This weekend I spent auditing an obedience training seminar given by Bridget Carlsen. Bridget is consistently one of the top obedience competitors in the country. Her accomplishments are impressive (many OTCH’s, MACH, MH, etc). One of her current dogs is the first-ever OTCH Norwich Terrier. This was not a high-drive dog when she got him. Now he’s an amazing little bundle of focused energy.
I really enjoyed this seminar. It was well worth the money, and early weekend mornings. I am not a morning person, and I rely on weekends to catch up on my sleep, so getting up before 5am on both Saturday and Sunday and me feeling like it was worth it is a big deal!
So why did I enjoy Bridget so much? Similar to Celeste Meade and Sylvia Bishop, Bridget trains for attitude. Her dogs love, love, LOVE to work, and it shows.
As you know, I struggle with attitude with Ziggy. Over the past 8 months (since the Celeste Meade workshop I attended last summer), I have been working on making Ziggy more bouncy, animated, happy, and attentive while working. Z has gotten much bouncier and happier at home and at our kennel club building (where we go a lot), but when I take him to new places, or if he’s around a lot of other dogs, his energy level drops precipitously.
So what did I learn that I think will help us? Many things – but I intend to start by focusing on a few areas:
- Building attitude using jackpotting and a cue word
- Fun heeling games
- Breaking exercises down into small pieces
- A more militant approach to sniffing
So this post doesn’t get too long, today I’ll focus on the one I’ve already started with – jackpotting and use of a cue word.
The thought behind jackpotting is that, since food can’t be taken into the ring for Rally, Obedience, or Agility, the dog needs to learn to work for a handler when the handler isn’t “packing” treats. In order to do this, the dog needs to understand that even if they can’t see the food (or other highly desirable reward), that they will be rewarded.
With jackpotting the dog learns that working without a constant stream of food can be fun, because there’s a little party with lots of treats and play if the dog performs well. This little party with lots of cool stuff is the “jackpot.” The dog’s thought should be, “when is she going to have the party? I don’t know, but I better pay attention so I don’t miss it.”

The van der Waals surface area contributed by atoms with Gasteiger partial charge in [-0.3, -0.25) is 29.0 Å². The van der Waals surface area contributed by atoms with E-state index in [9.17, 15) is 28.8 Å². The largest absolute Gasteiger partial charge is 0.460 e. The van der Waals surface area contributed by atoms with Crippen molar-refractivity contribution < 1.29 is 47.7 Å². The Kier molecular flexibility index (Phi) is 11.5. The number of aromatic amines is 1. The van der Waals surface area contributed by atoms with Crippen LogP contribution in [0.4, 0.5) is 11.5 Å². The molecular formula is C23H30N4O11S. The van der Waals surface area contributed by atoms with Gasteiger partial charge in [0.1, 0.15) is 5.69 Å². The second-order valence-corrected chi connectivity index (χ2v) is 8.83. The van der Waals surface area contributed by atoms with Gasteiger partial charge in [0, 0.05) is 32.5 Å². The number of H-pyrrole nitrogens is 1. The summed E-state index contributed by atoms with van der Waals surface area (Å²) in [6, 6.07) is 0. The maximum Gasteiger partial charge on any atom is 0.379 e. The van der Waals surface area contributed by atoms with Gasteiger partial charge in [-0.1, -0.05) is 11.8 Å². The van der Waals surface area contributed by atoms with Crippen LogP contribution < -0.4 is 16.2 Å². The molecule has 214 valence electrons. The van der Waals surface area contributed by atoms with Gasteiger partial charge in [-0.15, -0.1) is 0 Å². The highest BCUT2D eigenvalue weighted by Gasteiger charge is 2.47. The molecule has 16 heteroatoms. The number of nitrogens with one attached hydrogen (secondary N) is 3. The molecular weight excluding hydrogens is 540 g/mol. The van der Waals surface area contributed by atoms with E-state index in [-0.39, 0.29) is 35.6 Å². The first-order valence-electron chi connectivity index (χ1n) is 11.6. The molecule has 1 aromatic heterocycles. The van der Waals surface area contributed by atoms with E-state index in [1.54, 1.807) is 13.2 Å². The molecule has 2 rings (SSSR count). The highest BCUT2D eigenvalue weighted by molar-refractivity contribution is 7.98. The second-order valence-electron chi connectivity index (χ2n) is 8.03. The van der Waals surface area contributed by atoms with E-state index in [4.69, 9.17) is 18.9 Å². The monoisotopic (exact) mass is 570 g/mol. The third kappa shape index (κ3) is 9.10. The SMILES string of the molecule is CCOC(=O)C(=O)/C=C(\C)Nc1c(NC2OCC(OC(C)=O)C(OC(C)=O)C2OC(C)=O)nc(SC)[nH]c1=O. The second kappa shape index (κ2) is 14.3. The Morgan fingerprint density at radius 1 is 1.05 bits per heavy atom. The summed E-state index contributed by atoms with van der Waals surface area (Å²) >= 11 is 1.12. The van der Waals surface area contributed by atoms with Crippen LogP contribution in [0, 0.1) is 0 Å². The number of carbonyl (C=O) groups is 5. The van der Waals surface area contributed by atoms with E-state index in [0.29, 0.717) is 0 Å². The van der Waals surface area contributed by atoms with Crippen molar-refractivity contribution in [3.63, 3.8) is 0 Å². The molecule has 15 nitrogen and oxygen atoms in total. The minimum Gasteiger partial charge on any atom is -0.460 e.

I recently read a book (which I’ll review sometime soon, because I thought it was really good) that talked about jackpotting. Bridget helped me understand it more, as she ties a cue word to the jackpot and has a system to build drive and want connected to the jackpot and the cue word.
For Ziggy, I’m using food as his jackpot. He doesn’t have a ton of play drive (we’re working on this), so right now we’re on food instead of toys. I’m working with his breakfast & dinner as my training & jackpot time, so he’s nice and hungry and really wants to get that food. The cue word I’m using is “supper.” Any word could be used, but I’ve chosen supper because I think it’s a fun word to say over and over again in an excited tone (try it, “Supper! Supper! Sup sup supper! Who wants their supper?!” – isn’t that fun?!)
Right now Ziggy and I are in phase one –with the jackpot readily visible and on me. This means that I have the dog bowl with his food in my hand as we’re working. I trot around saying “do you want your supper? Here’s your supper! What do you want to do for your supper?” (basically I say supper a lot in an excited tone). If he offers a high drive/excited behavior (leaping in the air for instance), I give him some of the food (“that’s what you do for your supper! Good boy! Here’s some supper!). Then I’ll ask for a behavior (close, down, sit, stand, etc.). If he does it with the same drive and enthusiasm, more supper comes his way (“great close, Ziggy! Here’s some supper! Yippee!). I repeat this process until the food is gone.
I’ve done this three times now, and Ziggy seems to LOVE it! Excitement, food, and work all at the same time! I’ll continue in phase one until Ziggy understands that “supper” is an exciting word, and he’s consistently working with a lot of drive when I’m holding the bowl. I want him to offer excited behaviors when I say the word “supper” – even if the food isn’t around. This will show me that he’s connecting the cue word with the good times!
For the next phases, I'll move the food bowl away from me, but in sight, and finally out of sight.
In the end, Ziggy should work for me with high drive & enthusiasm – even if the food is far away, because he knows he’ll get the food and the fun. Also, he should be really keyed up when I say the word “supper” – as we’ll have spent lots of time connecting the word to the party! I should also be much more fit, as this training method is an aerobic workout for the handler, as well :)
I’m really excited about this approach, as it helps with a couple of challenges I’m facing with Ziggy – lack of drive, and lack of attention without food. It should also help me get over my attachment having food on me at all times. I’ll admit that I feel less secure and confident when I don’t have a treat bag. With food-lovers like Maggie & Ziggy, my treat bag serves as a bit of an “invisible leash” for me.
There are a couple of drawbacks to this method:
- The Husband is now pretty sure that I’m insane (what kind of person runs around the with a food bowl in their hand, excitedly repeating the word supper supper?!?)
- I have to contain the other two dogs when I work on this. Denzil gets to stay in his crate. Maggie has to be outside because Maggie turns games like this into barkfests (she’s either the party police, or mad that she’s not in the game – I can’t tell which) and I can only take so much incessant barking.
I’ll let you know how it goes!!